Mike Murphy, the chief strategist for Meg Whitman — yes, the same consultant who was listed under Bonaparte Films in Whitman’s spending report who’s been paid $495,582 since coming on board on Nov. 25 — says the media have it all wrong in our collective gasp over Whitman’s record $46 million spending spree.
His point is that for a state as large as California, the money Whitman has spent on advertising so far — about $28 million total — is not so far out of line when you index it by the number of registered voters.
Murphy pulled together an interesting chart showing that, for instance, Tom Daschle’s Senate campaign’s $20.3 million expenditure in 2004 in puny South Dakota was far in excess of what Whitman has spent, at $40 per registered voter. In contrast, Whitman has spent $2.72 per registered voter so far.
Others ahead of Whitman in per registered voter expenditures were John Thune ($30.59) in the same 2004 Senate race in South Dakota; Steve Poizner ($30.54) in his 2006 Assembly race; Mayor Michael Bloomberg ($24.34) in 2009; Al Franken ($8.89) in his Minnesota Senate race in 1008; and Senate Leader Harry Reid ($4.67) in 2004.
“While we are obviously a very well funded campaign, California is also a very big state and very expensive to campaign across,” Murphy wrote in an email. “For all the conventional wisdom about voters being bombed with ads at around $2 per voter, the average California voter has seen a pretty average number of ads for a political campaign so far.”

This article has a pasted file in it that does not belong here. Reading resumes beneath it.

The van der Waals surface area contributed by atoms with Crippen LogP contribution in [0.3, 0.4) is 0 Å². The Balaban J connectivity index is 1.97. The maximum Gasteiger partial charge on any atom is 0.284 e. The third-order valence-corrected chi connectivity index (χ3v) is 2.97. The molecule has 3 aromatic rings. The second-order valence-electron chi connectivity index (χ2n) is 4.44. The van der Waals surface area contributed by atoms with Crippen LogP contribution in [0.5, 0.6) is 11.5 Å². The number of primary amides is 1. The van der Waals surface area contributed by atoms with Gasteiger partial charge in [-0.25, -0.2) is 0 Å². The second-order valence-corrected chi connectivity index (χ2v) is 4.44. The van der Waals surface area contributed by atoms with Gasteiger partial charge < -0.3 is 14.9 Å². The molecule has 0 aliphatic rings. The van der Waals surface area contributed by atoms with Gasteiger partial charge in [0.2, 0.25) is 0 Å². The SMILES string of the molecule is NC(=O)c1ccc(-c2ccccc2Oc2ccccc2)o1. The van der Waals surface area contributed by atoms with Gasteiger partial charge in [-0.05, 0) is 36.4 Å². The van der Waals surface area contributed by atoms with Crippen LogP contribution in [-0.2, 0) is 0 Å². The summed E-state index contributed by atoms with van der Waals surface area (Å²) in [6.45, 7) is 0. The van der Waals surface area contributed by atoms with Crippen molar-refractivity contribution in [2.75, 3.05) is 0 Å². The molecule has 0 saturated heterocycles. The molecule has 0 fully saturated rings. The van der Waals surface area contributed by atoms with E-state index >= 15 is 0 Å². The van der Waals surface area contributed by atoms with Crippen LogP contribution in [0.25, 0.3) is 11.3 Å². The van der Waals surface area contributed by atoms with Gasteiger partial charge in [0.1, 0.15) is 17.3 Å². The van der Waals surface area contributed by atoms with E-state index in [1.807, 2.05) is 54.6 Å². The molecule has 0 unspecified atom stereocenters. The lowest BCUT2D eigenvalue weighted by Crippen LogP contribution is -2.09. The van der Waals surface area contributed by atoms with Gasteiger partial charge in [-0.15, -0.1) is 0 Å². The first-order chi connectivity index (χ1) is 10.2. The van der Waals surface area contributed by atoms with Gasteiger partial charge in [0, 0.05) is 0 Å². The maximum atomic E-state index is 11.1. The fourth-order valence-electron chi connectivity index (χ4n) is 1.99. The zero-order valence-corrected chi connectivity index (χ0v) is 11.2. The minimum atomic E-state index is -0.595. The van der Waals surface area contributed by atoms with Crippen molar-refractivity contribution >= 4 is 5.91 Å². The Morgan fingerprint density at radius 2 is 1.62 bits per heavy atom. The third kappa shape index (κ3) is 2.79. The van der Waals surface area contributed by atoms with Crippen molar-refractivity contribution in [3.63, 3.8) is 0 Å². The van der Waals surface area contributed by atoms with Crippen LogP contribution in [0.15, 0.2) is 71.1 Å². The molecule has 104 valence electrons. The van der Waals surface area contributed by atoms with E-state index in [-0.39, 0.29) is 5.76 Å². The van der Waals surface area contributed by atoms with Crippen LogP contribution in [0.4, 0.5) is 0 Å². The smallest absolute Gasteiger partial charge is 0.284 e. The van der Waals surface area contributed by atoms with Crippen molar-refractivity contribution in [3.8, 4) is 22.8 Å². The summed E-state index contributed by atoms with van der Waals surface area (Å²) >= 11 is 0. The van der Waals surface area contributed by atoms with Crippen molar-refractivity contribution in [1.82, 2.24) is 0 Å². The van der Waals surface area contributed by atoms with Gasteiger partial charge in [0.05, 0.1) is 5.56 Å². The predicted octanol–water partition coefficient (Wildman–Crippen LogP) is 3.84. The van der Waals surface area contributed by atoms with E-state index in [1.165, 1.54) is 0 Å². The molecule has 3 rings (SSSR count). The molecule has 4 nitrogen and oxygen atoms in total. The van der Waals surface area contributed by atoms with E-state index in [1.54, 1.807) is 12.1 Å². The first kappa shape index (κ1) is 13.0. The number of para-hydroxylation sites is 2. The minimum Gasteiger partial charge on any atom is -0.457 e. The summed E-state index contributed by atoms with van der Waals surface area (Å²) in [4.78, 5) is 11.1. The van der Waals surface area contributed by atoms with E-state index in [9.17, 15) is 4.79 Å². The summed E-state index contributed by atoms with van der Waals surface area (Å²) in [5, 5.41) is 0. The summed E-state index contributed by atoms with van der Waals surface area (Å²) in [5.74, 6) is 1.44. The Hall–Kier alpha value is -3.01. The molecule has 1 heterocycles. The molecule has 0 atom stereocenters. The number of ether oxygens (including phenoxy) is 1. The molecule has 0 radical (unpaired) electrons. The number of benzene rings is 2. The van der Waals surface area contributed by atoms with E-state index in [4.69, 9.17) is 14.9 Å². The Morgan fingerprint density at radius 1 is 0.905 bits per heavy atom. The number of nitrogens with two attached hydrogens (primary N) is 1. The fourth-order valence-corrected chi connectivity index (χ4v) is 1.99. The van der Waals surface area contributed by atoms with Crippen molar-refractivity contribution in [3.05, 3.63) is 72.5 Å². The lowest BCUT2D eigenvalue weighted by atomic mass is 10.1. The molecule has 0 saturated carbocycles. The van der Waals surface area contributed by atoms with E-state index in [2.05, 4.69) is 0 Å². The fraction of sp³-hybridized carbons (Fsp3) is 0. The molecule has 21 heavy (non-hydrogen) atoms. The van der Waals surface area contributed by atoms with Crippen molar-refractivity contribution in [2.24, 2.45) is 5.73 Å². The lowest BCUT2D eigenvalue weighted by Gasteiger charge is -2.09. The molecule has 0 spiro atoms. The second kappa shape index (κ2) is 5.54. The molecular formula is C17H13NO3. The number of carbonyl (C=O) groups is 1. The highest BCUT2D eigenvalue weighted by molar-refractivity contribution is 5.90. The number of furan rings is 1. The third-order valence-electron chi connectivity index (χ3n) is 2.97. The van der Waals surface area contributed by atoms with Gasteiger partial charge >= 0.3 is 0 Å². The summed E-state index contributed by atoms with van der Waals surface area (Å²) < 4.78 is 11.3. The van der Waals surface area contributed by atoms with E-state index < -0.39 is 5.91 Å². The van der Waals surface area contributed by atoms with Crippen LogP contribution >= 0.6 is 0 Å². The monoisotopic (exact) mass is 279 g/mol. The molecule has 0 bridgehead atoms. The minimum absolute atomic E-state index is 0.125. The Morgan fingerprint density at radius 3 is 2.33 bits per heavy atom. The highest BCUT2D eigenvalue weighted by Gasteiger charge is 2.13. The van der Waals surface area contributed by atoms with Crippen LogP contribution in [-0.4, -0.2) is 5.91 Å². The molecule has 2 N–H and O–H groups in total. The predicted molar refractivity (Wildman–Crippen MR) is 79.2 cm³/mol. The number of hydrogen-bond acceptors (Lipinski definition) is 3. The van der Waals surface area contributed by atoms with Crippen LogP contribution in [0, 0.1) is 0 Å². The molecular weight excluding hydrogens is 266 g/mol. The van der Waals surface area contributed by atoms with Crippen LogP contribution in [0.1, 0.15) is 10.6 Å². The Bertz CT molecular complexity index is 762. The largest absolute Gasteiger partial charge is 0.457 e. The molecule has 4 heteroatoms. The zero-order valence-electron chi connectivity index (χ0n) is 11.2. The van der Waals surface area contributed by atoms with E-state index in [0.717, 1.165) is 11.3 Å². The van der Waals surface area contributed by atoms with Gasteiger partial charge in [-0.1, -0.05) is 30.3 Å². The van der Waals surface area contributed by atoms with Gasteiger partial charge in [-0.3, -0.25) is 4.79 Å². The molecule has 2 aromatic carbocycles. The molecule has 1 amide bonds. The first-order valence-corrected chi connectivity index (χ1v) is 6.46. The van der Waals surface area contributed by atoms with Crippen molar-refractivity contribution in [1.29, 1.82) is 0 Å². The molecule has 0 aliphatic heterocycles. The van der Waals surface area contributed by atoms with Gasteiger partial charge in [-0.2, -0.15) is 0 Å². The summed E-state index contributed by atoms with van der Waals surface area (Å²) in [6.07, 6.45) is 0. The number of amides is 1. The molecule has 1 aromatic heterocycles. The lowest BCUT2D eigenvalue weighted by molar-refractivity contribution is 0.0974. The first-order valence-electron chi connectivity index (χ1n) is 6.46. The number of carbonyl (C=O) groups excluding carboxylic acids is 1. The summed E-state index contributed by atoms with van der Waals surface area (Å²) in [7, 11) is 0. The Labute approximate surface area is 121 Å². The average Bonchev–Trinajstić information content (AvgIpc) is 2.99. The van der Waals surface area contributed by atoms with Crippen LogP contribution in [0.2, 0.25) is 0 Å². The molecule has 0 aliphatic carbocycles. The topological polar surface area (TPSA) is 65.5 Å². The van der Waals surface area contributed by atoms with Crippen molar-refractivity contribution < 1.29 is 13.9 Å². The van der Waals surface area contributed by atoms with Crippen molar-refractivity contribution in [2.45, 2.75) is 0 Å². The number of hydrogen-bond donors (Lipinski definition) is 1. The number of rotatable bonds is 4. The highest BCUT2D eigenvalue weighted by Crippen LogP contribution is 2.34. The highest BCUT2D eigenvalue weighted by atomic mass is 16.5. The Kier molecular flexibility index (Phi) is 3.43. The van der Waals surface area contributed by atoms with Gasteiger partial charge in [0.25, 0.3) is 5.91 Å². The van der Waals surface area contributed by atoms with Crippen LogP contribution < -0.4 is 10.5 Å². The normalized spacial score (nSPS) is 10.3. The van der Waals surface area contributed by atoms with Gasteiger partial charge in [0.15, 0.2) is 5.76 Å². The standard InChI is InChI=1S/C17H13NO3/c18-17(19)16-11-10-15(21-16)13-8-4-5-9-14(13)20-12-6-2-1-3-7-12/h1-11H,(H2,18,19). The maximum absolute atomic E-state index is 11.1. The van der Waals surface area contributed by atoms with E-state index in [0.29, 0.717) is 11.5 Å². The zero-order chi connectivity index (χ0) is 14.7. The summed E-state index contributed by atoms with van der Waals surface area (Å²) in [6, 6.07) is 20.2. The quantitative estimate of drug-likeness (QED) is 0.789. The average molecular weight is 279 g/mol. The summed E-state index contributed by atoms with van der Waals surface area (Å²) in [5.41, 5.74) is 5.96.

His point, he said, was that the contention that the large spending numbers have created “some massive onslaught on the voters … just isn’t true.”
At any rate, he said, “we make no apologies for spending enough to put our message out. Especially against incumbent office holders with taxpayer funded staff and power(ful) special interests on their side.”
That all may be true, but the simple fact is that we’re not even in April and Whitman has already shattered spending records for a gubernatorial race in California. And she doesn’t intend to slow down the cash flow.
A footnote on how Whitman listed Murphy in her spending reports. First, you had to put it together that Bonaparte Films was Murphy’s consulting firm. Fine. But you may not have thought much of his presence from Whitman’s first spending report covering 2009, filed on Feb. 2. Bonaparte Films got a relatively modest sum of $57,975 for a little more than a month’s work.
Once the report was filed, though, Whitman cut a $250,000 check to Murphy on Jan. 7. Was she just trying to hold off the day that we would see how extravagant her pay to one of her top consultants was? Murphy seems to have settled into a $90,000 per month arrangement since the New Year, which means that by the end of the campaign, he’ll have made a cool $1.5 million for his services.
That’s not much, if you index it by registered voters.